After nearly a decade of generally lukewarm concern over what's been called the "greatest threat" of our time, Americans are finally taking climate change seriously.
A Gallup poll released this week shows an all-time high of 65 percent of Americans who said climate change was caused by human activities, up from 55 percent just last year.
About the same percentage said they worry a "great deal" or a "fair amount" about the phenomenon, and more people than ever said climate change will pose a serious threat in their lifetimes.
Although worry about global warming was greater back in 2000, it hasn't been this high since a spike starting in 2006, the same year Al Gore's documentary "An Inconvenient Truth" was released.
Even concern among Republicans rose 9 points to 40 percent. That's less than half of the 84 percent among Democrats, but a stark contrast to the near-universal denial from leading GOP presidential candidates over the past year.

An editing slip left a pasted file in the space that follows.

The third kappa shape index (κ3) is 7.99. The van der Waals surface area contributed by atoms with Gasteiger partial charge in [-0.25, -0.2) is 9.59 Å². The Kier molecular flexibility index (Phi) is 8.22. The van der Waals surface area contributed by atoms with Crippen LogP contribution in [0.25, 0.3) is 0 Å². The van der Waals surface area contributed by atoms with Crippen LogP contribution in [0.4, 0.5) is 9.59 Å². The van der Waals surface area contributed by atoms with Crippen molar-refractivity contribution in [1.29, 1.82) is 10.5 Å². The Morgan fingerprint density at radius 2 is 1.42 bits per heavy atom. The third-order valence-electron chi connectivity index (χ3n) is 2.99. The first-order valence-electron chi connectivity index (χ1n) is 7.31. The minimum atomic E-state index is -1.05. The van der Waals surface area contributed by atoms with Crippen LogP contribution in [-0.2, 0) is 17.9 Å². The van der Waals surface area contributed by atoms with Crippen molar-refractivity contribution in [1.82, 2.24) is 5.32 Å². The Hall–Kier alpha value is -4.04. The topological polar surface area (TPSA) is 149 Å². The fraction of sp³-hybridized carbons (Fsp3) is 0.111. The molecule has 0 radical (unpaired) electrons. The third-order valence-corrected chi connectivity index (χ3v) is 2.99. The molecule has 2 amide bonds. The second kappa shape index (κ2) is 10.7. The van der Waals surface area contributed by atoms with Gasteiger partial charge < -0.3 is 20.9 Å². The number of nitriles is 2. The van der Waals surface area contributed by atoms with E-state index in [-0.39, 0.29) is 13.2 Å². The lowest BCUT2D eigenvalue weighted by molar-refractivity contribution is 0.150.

Other leaders are more worried. Representatives of nearly 200 nations gathered last year in Paris for widely anticipated climate talks. President Barack Obama signed on to the landmark pact.
"A confluence of factors -- the economic downturn, the Climategate controversy and some well-publicized pushback against global warming science -- may have dampened public concern about global warming from about 2009 to 2015," Gallup said in its release. (Climategate refers to now-debunked claims that researchers' hacked emails and files showed scientific data were manipulated.)
"Several years of unseasonably warm weather -- including the 2011-2012, 2012-2013 and 2015-2016 winters -- has potentially contributed to this shift in attitudes," the pollster suggested.
Earlier this week the National Oceanic and Atmospheric Administration announced that February had shattered all-time monthly heat records, the 10th month in a row to do so. Other notable climate-related effects include rising sea levels, melting of the world's glaciers and thawing of the permafrost.